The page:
“Guide: Things rest in the return to the abiding-while of the expanse of their self-belonging.

Scholar: Can there then be a rest in the return, which is after all a movement?

Guide: Indeed there can, if the rest is the hearth and the reign of all movement.”

Martin Heidegger, Country Path Conversations (italics mine)

But the first appearance of the last god as such could only be a representation of that which cannot be represented.  Hence, although the Last God structures Western reality as rational, literal and historical, it is nevertheless only an idol, a stand-in as an exchange for the Last God proper, which must be a transformation of the First God of the West.

The confluence of emerging Christianity and Neo-Platonism, responded to most authentically and therefore most adequately accomplished by St. Augustine, provided an exchange of the Abrahamic God for the creator-being of the Neo-Platonists, which originated with the Stoics.  This exchange provided a theosophical underwriting of the privileging of sight over the other senses, and thus the justification for reality as a fully constituted, historical as always-having-been, rational and literal world-picture.  The resulting “god of the philosophers” provided a cover for the Roman god, a cover itself doubled and made ambiguous by its continuing identification with the Abrahamic Yahweh.  This god became the “official” god of Rome shortly after, though the now hidden Janus remained covertly operative.  Thus the idolatry of Rome was itself covered over and made unquestionable.

Although it’s operative status was suspended for a time due to the fall of Rome and the temporary reversion to mythic thinking, it was reinstated and more fully inscribed by St. Thomas Aquinas in his rehabilitation of Aristotle, which required a reinterpretation of Aristotle guided by the Neo-Platonism of Augustine.  This reinstatement and solidification of Roman reality now apparently confirmed by Aristotle’s more rigorous thinking on other fronts allowed the most extreme forms of onto-theology to appear rational, even obvious, in the fundamental view of post-Cartesian modernity, until the contradictions at its core came to their paradoxical culmination via the rigour of Kant’s critiques.  The god of the philosophers, constitutive of reality as the creator, remains operative in modern cosmology as in other modern science, from the god for whom the universe is the sensorium in Newton, to the initial singularity retaining the necessary features of the philosopher’s god while dispensing with the contentious ones in the Big Bang theory.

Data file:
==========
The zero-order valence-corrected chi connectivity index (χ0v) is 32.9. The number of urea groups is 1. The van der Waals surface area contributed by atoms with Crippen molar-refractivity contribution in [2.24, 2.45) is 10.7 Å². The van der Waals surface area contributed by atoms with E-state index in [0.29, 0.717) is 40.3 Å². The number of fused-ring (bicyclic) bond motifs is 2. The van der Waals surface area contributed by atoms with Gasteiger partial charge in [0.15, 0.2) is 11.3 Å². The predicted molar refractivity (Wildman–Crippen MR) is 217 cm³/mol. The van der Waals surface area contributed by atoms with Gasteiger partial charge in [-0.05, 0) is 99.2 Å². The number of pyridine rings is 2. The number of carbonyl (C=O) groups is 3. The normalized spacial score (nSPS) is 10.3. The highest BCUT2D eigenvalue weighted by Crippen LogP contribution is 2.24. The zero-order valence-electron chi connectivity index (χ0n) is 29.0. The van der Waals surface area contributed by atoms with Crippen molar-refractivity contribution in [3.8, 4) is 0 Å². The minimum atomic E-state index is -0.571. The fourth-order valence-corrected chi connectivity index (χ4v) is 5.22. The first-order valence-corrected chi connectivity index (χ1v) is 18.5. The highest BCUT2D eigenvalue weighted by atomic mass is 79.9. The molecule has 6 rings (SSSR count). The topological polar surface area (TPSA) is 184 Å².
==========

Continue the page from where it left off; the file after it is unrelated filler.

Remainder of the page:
Yet there is no equivalent structuring posit in quantum mechanics or quantum field theory.  In quantum field theory we do find, though, the necessity for a grounding field that is simultaneously not-ground, the quantum vacuum as the site of exchange which allows complementary asymmetrical quantum fields to arise and persist for a time.  This “quantum vacuum field” has precisely the attributes: an interminable universal exchanger, itself both unique and self-indifferent, of the original Greek god Chaos, whose first emanation was the abyss itself, Tartarus, as the most fundamental ground, abyssal ground, or abground.  Much of the apparent difficulty of understanding QM and QFT, as a result, lies in their contradiction of the basic assumptions that structure reality for most people.  By contrast those raised on eastern mysticism find it non-paradoxical, at times even obvious.  The abyss is not abyssal due to its great depth but in that it has no depth, it is seen for representational thinking, which must go beyond the object to grasp it as object,  as the horizon.